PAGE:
Videos

Session 1 – The Future of Voting

The role of technology in voting has gained increasing prominence over the past decade, creating interdisciplinary collaborations between political, computer, and data scientists. Voting data contains an abundance of information that goes beyond the actual vote. This session will look at the complexity of voting, the usability of computing technologies (such as cryptography) in designing future voting systems, and how data is playing a role in understanding and predicting voting patterns and the outcome of elections.

Opening Remarks by MIT President L. Rafael Reif and
Professor Munther Dahleh, Director of IDSS

Professor Charles Stewart, MIT

Mr. Nate Silver, fivethirtyeight.com

Professor Michael Alvarez, Caltech

Ms. Kassia DeVorsey, Chief Analytics Officer,
Messina Group Analytics

Question & Answer

Session 2 – Data Driven Policy

While communities are collecting more data than ever before to measure effects of public policy, such data sets tend to be quite small. With the absence of a control group, the assessment of existing policies and the design of new ones utilizing such data bring new challenges to statistics and data science. This panel will explore such challenges and will highlight how data analysis has been quite effective in some applications.

Professor Alberto Abadie, MIT

Professor Enrico Giovannini,
University of Rome Tor Vergata

Session 3 – Risk in Financial Systems

Recent research has been successful in deriving abstracted models of the interconnected financial systems that quantify systemic risk and address cascaded failures of such systems. However, combining such models with recorded data for the purpose of monitoring and mitigation continues to be a major research and practical challenge. This session will discuss such challenges, as well as the progress that has been made.

Professor Asu Ozdaglar, MIT

Professor Bengt Holmstrom, MIT

Session 4 – Social Networks

Social networks through social media have brought to bear very large data representing people’s preferences and opinions, and have highlighted effective incentive mechanisms. Such networks also impact and inform a variety of complex systems in our society. Such data has brought in new security and privacy challenges that have occupied much of the research in data science. This panel will look at new opportunities for understanding social networks and human behavior, as well as technological methods for ensuring security and privacy.

Remarks by Professor Ian A. Waitz,
Dean of the School of Engineering, MIT

Professor Ali Jadbabaie, MIT

Professor Jon Kleinberg, Cornell University

Professor Matthew Jackson, Stanford University

Dr. Jeannette M. Wing, Microsoft Research

Dr. Cynthia Dwork, Microsoft Research

Question & Answer

Session 5 – Future Electric Grid

The electric grid presents some of the most challenging engineering, social, and economic challenges of the future. With increased demands on electricity and increased penetration of renewable sources, the need for new innovations in dynamic demand response, spot markets, and distributed control is rapidly increasing. This session will discuss some of these challenges and current work.

Professor Bob Armstrong, MIT

Professor William Hogan, Harvard University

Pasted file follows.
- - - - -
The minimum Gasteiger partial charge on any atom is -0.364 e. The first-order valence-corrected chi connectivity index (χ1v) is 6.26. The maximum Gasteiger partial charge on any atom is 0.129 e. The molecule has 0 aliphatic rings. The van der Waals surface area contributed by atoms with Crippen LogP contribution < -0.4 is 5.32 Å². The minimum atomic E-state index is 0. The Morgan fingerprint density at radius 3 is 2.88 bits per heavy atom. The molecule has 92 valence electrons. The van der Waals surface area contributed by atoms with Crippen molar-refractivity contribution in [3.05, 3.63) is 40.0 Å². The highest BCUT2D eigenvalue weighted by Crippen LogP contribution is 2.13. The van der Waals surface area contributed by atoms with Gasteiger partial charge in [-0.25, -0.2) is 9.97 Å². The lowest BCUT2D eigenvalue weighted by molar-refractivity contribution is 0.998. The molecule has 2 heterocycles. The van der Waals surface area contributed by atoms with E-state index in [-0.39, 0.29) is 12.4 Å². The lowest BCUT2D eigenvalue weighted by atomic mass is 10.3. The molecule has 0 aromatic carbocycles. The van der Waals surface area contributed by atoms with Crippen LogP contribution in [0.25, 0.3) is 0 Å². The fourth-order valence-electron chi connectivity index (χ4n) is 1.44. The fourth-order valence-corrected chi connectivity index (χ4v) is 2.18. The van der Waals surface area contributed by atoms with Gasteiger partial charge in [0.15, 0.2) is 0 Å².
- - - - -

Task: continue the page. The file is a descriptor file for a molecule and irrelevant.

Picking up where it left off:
Professor Michael Greenstone, University of Chicago

Professor Sally Benson, Stanford University

Professor Steven Low, Caltech

Session 6 – Student Session

Student Session Chair: Professor Sandy Pentland, MIT

Session 7 – Analyzing our Health

The collection, aggregation, and analysis of medical data presents possibilities for future healthcare developments, including opportunities for personalized medicine and patient care. The use of big data in medicine also raises serious questions about patient privacy. This session will discuss ways in which the practice of medicine is being transformed by data.

Remarks by Professor Melissa Nobles,
Dean of the School of Humanities, Arts, and Social Sciences, MIT

Moderator: Professor Peter Szolovits, MIT

Dr. DJ Patil, U.S. Office of Science and Technology Policy

Dr. John Halamka, MD,Chief Information Officer,
Beth Israel Deaconess Medical Center

Professor Deborah Estrin, Cornell

Dr. Elazer Edelman, MD, Brigham & Women’s Hospital &
Professor of Medicine at Harvard Medical School of Medicine (HMS) and
MIT Health Sciences and Technology Program (HST)

Question & Answer

Session 8 – Driving Smart Cities Forward

Cities will become increasingly interconnected through an ever-expanding “internet of things,” allowing governments, urban planners and engineers access to massive amounts of data about urban life. This data is being used to design, plan, and structure cities in the United States and around the world. This session seeks to explore the many facets of smart-cities research, design, planning, and transportation.

Moderator: Professor Sarah Williams, MIT

Keynote: Dr. Steven Koonin, NYU

Professor Rob Kitchin, Maynooth University

Professor Balaji Prabhakar, Stanford University

Professor Susan Crawford, Harvard Law School

Professor Alexandre Bayen, UC Berkeley

Question & Answer

Session 9 – From Applications to Theory

While applications have their own nuances, there are overarching challenges that need to be identified and addressed. These include, among others, fundamental questions in prediction, robustness/risk, computation, system architecture, and privacy. This session will address some of the emerging challenges in these foundational fields in this new era of large data and complex systems.

Moderator: Professor Caroline Uhler, MIT

Professor Allen Tannenbaum, Stony Brook University

Professor Elchanan Mossel, MIT

Professor David Tse, Stanford University

Professor Vincent Blondel, Rector,
Université catholique de Louvain

Question & Answer, Closing Remarks